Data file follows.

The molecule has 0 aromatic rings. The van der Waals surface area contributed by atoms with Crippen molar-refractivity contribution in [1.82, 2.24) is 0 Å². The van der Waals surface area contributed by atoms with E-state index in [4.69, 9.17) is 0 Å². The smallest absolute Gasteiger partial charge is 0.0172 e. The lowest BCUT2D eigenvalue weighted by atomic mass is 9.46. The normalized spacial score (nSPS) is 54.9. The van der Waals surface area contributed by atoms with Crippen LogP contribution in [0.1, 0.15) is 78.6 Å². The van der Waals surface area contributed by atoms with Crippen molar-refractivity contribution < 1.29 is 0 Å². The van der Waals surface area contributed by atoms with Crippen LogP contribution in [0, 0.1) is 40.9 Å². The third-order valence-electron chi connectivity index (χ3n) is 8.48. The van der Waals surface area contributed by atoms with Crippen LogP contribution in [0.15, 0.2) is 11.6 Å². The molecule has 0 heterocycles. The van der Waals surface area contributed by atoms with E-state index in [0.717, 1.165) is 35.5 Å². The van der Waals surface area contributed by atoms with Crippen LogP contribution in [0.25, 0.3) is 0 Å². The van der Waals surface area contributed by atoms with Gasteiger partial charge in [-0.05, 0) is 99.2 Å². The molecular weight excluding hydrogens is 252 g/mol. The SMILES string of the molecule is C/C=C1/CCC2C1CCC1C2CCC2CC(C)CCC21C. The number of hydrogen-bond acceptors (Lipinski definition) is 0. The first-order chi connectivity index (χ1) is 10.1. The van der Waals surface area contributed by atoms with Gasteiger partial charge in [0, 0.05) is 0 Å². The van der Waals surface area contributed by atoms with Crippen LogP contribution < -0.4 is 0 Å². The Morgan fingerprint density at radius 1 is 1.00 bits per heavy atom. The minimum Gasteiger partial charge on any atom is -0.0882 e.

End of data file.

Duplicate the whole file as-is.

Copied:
The molecule has 0 aromatic rings. The van der Waals surface area contributed by atoms with Crippen molar-refractivity contribution in [1.82, 2.24) is 0 Å². The van der Waals surface area contributed by atoms with E-state index in [4.69, 9.17) is 0 Å². The smallest absolute Gasteiger partial charge is 0.0172 e. The lowest BCUT2D eigenvalue weighted by atomic mass is 9.46. The normalized spacial score (nSPS) is 54.9. The van der Waals surface area contributed by atoms with Crippen LogP contribution in [0.1, 0.15) is 78.6 Å². The van der Waals surface area contributed by atoms with Crippen molar-refractivity contribution < 1.29 is 0 Å². The van der Waals surface area contributed by atoms with Crippen LogP contribution in [0, 0.1) is 40.9 Å². The third-order valence-electron chi connectivity index (χ3n) is 8.48. The van der Waals surface area contributed by atoms with Crippen LogP contribution in [0.15, 0.2) is 11.6 Å². The molecule has 0 heterocycles. The van der Waals surface area contributed by atoms with E-state index in [0.717, 1.165) is 35.5 Å². The van der Waals surface area contributed by atoms with Crippen LogP contribution in [0.25, 0.3) is 0 Å². The van der Waals surface area contributed by atoms with Gasteiger partial charge in [-0.05, 0) is 99.2 Å². The molecular weight excluding hydrogens is 252 g/mol. The SMILES string of the molecule is C/C=C1/CCC2C1CCC1C2CCC2CC(C)CCC21C. The number of hydrogen-bond acceptors (Lipinski definition) is 0. The first-order chi connectivity index (χ1) is 10.1. The van der Waals surface area contributed by atoms with Gasteiger partial charge in [0, 0.05) is 0 Å². The van der Waals surface area contributed by atoms with Crippen LogP contribution < -0.4 is 0 Å². The Morgan fingerprint density at radius 1 is 1.00 bits per heavy atom. The minimum Gasteiger partial charge on any atom is -0.0882 e.